AOL has only itself to blame

CNET News.com: "America Online has suffered two major PR broadsides in just the last few days, one over its dial-up price increases and the other for its plans to charge fees for guaranteed e-mail delivery.

The clumsy handling of the changes were reminiscent of another fee change a decade ago that drew a class-action lawsuit filed by the attorneys general of 19 states. Although that case was eventually settled, the company lost valuable trust among subscribers at a critical juncture in Internet growth.
The reasons behind AOL's recent moves make sense from a business perspective--but it needs to pay more attention to its image among consumers, which is particularly important to the family-oriented company. Before it makes any more changes that so directly affect their subscribers, executives may want to review some of the company's own history for some valuable lessons. "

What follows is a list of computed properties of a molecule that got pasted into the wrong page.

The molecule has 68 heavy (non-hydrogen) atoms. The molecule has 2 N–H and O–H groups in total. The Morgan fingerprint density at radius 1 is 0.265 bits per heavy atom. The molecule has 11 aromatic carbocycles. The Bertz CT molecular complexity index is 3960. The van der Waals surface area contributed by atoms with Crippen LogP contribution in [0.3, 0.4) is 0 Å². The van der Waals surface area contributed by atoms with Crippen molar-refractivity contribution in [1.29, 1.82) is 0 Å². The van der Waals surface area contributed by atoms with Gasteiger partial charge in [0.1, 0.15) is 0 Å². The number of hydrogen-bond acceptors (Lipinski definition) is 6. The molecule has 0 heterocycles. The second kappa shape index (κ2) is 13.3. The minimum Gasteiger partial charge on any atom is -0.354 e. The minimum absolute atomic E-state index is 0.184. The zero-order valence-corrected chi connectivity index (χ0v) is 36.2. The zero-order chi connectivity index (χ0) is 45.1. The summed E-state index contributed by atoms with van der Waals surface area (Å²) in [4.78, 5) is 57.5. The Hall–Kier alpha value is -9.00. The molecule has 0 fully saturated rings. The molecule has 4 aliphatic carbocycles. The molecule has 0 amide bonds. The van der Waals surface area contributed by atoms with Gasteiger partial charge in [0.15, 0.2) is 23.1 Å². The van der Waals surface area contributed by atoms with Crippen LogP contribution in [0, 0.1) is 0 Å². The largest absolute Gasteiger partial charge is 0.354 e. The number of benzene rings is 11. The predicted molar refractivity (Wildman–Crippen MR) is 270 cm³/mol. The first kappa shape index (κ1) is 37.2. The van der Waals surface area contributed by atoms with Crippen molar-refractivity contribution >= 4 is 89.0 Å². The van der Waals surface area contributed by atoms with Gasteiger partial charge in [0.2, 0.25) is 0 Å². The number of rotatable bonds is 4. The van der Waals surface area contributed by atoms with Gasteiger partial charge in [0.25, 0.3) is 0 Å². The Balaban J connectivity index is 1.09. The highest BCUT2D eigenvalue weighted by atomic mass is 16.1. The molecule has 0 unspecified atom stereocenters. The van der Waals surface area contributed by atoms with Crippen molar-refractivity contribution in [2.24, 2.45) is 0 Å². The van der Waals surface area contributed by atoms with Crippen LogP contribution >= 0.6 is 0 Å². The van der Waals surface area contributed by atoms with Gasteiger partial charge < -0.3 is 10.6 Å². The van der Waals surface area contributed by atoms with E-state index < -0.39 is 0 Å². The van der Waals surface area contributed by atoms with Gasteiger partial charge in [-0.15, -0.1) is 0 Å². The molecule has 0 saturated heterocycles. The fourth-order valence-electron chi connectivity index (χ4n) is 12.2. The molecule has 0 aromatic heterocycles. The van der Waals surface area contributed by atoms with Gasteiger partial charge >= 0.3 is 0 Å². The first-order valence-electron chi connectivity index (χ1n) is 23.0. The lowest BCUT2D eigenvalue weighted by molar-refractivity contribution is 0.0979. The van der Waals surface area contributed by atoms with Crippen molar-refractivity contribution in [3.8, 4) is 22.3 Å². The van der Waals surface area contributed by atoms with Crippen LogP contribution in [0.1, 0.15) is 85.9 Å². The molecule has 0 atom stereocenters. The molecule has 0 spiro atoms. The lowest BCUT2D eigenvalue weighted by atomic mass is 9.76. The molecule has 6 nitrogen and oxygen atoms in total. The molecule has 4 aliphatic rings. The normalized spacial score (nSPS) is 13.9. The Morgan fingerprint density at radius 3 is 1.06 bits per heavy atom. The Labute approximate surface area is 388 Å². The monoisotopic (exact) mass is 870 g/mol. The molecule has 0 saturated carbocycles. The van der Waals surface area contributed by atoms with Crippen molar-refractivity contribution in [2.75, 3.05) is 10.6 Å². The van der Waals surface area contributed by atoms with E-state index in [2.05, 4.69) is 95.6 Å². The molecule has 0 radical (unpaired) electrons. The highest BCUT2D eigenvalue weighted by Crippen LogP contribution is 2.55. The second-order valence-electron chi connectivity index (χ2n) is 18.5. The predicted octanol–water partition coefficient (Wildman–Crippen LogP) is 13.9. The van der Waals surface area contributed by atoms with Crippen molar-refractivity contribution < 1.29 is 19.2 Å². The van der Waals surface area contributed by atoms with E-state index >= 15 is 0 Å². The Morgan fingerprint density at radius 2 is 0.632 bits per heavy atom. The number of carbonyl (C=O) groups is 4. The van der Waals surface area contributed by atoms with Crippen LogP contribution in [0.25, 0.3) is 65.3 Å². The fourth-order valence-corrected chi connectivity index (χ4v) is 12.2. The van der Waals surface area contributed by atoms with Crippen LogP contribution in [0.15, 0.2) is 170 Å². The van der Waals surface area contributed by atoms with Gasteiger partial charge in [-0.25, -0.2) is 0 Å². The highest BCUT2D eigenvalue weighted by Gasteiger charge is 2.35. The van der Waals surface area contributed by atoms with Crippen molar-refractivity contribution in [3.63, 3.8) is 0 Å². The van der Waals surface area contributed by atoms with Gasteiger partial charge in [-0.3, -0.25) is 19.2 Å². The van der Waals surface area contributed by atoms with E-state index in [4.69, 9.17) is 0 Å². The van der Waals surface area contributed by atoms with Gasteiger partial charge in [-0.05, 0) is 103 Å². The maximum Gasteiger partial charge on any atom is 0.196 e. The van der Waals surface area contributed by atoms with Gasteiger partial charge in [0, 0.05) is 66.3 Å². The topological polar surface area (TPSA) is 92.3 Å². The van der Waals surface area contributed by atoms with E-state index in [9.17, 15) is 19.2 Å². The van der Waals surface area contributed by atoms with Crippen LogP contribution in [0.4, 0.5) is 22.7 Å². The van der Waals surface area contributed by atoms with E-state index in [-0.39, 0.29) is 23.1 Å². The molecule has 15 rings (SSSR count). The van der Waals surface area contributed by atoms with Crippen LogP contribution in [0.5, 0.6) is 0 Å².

As search advertising slows, talk of new horizons by Stefanie Olsen

CNET News.com: "Considering recent comments from the chief financial officers of Google and Yahoo, it's at least at chandelier height along with the search giants' eye-popping growth of recent years. But that's been no secret.
Google CFO George Reyes said Tuesday morning during an investor's conference that the search company's overall growth is slowing, and it's now largely 'organic,' according to CNBC. The comments sent Google's stock down more than 13 percent before rebounding slightly.
In mid-January, Yahoo CFO Sue Decker said during the company's fourth-quarter conference call that it is not competing with search rivals for growth. Instead, it's looking to 'build new revenue opportunities.'
What does this mean for the marquee business of Internet advertising that turned Google into a multibillion-dollar company and refilled Yahoo's coffers after the dot-com bust? "